Agreement with Cunningham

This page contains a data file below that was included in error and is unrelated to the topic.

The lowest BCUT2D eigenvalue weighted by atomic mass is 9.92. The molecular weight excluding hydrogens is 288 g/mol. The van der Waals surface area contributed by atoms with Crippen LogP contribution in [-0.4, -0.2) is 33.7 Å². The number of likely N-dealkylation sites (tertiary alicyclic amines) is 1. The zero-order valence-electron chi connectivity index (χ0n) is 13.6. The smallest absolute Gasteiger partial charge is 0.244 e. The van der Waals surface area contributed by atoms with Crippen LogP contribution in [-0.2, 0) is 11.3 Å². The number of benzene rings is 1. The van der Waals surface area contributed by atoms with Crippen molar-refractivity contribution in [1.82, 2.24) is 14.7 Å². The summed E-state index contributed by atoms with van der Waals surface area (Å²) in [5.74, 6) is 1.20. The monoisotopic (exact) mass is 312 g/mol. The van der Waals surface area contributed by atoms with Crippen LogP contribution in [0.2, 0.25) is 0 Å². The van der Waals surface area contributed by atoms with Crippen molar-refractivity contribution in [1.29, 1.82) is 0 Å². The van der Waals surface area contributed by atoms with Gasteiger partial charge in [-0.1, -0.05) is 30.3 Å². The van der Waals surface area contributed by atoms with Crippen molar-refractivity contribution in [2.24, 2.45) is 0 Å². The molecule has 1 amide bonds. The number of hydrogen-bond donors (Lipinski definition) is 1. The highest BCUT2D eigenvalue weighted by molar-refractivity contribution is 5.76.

I agree with Cunningham, that it is far more likely that a learning model based on student-determined education with the learningweb as a central mechanism for that education would reinforce societal inequalities.  Technological and educational affordances would be likely to follow the lines of social capital into which students are born.  Let’s even assume for the moment the oft-touted hierarchy-flattening, democratic tendencies of the internet to be real for all who access it — a very large assumption.  There’s still no guarantee that poor students of color will have the same self-guided learning experiences in light of the social obstacles many face even beyond those of technological accessibility and personal “grit” to learn.  For instance, many students work during traditional after-school hours to help provide for their families.  If they are not in a traditional school setting, might their families consider their online learning time negotiable and thus available as time for producing income?  Also, poor students of color often face negative peer pressure when they are seen to actively or enthusiastically pursue learning.  They are derided as an “Oreo” or a “sellout” or trying to “be white” — a kind of peer pressure wealthy students do not encounter to the same degree or with the same resonance.  To what extent would such race-shaming from friends and family members dissuade black and brown students from putting their hearts and souls into learning compared to their racial and socioeconomic counterparts?  Additionally, many poor African-American and Hispanic families represent generations of limited formal education.  Not only that, but the limited school experiences of family elders were often in hostile learning environments and negatively frame their adult perceptions of their children’s school experiences.  Many parents and grandparents in said families do understand that education is crucial.  Yet they lack the time, mindsets, and skills to adequately support the cognitive and academic behaviors their students need to develop in order to be successful.  In most cases, these parents and guardians depend quite heavily on teachers, formal school structures, and their children’s own (developing, inconsistent, and often unregulated) self-discipline in order to inculcate those skills in their children.  Given such complicated dynamics, what might the self-guided learning experience be for a young person in West Garfield Park who comes from just such a family, compared to a student from Lake Forest, both of whose parents have master’s degrees?